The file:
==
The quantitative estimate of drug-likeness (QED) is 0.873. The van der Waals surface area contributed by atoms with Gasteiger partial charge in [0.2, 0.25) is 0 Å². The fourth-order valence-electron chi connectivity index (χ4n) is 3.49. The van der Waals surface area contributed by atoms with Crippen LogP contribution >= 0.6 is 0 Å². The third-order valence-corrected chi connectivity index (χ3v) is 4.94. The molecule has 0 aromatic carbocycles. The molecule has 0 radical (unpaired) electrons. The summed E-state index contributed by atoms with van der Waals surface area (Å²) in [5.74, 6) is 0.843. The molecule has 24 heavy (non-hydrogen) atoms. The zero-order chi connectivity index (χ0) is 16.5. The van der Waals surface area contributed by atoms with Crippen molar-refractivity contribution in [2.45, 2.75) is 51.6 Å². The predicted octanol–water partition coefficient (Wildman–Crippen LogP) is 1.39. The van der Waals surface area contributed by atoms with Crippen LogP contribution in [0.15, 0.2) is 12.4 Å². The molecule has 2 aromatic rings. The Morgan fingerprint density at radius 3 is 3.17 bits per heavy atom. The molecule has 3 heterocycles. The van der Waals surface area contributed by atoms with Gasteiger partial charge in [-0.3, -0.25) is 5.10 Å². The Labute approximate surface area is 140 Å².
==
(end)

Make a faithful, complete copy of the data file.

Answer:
The quantitative estimate of drug-likeness (QED) is 0.873. The van der Waals surface area contributed by atoms with Gasteiger partial charge in [0.2, 0.25) is 0 Å². The fourth-order valence-electron chi connectivity index (χ4n) is 3.49. The van der Waals surface area contributed by atoms with Crippen LogP contribution >= 0.6 is 0 Å². The third-order valence-corrected chi connectivity index (χ3v) is 4.94. The molecule has 0 aromatic carbocycles. The molecule has 0 radical (unpaired) electrons. The summed E-state index contributed by atoms with van der Waals surface area (Å²) in [5.74, 6) is 0.843. The molecule has 24 heavy (non-hydrogen) atoms. The zero-order chi connectivity index (χ0) is 16.5. The van der Waals surface area contributed by atoms with Crippen molar-refractivity contribution in [2.45, 2.75) is 51.6 Å². The predicted octanol–water partition coefficient (Wildman–Crippen LogP) is 1.39. The van der Waals surface area contributed by atoms with Crippen LogP contribution in [0.15, 0.2) is 12.4 Å². The molecule has 2 aromatic rings. The Morgan fingerprint density at radius 3 is 3.17 bits per heavy atom. The molecule has 3 heterocycles. The van der Waals surface area contributed by atoms with Gasteiger partial charge in [-0.3, -0.25) is 5.10 Å². The Labute approximate surface area is 140 Å².